January 1, 2008

Social Distance and Self-Enforcing Exchange

  • Peter Leeson

    Senior Fellow, F. A. Hayek Program for Advanced Study in Philosophy, Politics, and Economics
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This paper models social distance as endogenous to the choices of individuals. It shows how large numbers of socially heterogeneous agents can use signals that reduce social distance to capture the gains from widespread trade. Although traditional reputational mechanisms of multilateral punishment break down where large populations of socially diverse agents are involved, ex ante signaling can make widespread trade self?enforcing. Intergroup trade in precolonial Africa provides evidence for this mechanism.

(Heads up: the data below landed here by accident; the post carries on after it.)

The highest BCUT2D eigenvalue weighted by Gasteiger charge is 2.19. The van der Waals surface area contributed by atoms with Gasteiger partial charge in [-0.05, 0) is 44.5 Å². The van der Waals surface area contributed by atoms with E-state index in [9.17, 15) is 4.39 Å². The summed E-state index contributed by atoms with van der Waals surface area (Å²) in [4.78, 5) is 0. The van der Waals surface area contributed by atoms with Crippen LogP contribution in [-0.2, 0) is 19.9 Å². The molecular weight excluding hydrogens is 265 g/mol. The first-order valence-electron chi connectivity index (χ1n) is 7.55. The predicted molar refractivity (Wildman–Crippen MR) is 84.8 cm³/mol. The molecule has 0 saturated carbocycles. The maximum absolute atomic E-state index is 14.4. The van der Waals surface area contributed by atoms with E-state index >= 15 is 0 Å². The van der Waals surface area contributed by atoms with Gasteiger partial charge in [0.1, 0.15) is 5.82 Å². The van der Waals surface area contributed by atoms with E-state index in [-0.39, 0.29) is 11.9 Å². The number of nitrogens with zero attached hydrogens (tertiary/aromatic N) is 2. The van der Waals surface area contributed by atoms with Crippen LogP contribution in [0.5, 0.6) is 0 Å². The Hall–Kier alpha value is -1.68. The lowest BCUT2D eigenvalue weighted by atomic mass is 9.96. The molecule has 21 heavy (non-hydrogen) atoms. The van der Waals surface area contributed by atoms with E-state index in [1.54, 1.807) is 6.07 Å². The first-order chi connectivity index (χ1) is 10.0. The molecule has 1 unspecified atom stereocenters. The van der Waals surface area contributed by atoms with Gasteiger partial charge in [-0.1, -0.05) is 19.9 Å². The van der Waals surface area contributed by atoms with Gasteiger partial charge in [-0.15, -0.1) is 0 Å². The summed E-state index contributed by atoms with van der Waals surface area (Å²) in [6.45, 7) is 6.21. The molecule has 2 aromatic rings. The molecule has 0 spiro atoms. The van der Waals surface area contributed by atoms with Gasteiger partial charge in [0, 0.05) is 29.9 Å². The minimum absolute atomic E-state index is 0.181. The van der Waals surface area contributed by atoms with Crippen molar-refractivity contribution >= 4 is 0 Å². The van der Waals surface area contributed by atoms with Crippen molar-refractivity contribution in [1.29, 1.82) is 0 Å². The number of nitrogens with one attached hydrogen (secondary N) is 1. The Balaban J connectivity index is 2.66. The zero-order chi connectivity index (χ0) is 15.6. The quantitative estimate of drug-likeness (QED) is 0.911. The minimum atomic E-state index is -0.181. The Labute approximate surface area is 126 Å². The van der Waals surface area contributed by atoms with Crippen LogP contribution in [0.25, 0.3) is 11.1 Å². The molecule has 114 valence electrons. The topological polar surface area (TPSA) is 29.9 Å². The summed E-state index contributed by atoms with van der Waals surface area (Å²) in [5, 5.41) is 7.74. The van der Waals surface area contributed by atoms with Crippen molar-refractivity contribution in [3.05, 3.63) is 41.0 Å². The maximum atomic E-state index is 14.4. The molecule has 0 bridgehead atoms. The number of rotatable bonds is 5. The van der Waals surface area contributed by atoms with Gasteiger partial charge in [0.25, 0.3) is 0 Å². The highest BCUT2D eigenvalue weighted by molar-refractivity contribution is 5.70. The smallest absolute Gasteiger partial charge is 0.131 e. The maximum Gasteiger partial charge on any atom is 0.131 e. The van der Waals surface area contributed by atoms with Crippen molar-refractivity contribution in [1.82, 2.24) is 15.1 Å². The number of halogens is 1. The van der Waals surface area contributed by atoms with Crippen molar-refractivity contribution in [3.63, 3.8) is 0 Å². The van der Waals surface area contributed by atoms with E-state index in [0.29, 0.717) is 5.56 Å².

Read the article at JSTOR.org.

Citation (Chicago Style): Leeson, Peter. "Social Distance and Self-Enforcing Exchange." Journal of Legal Studies 37, no. 1 (2008): 161-188.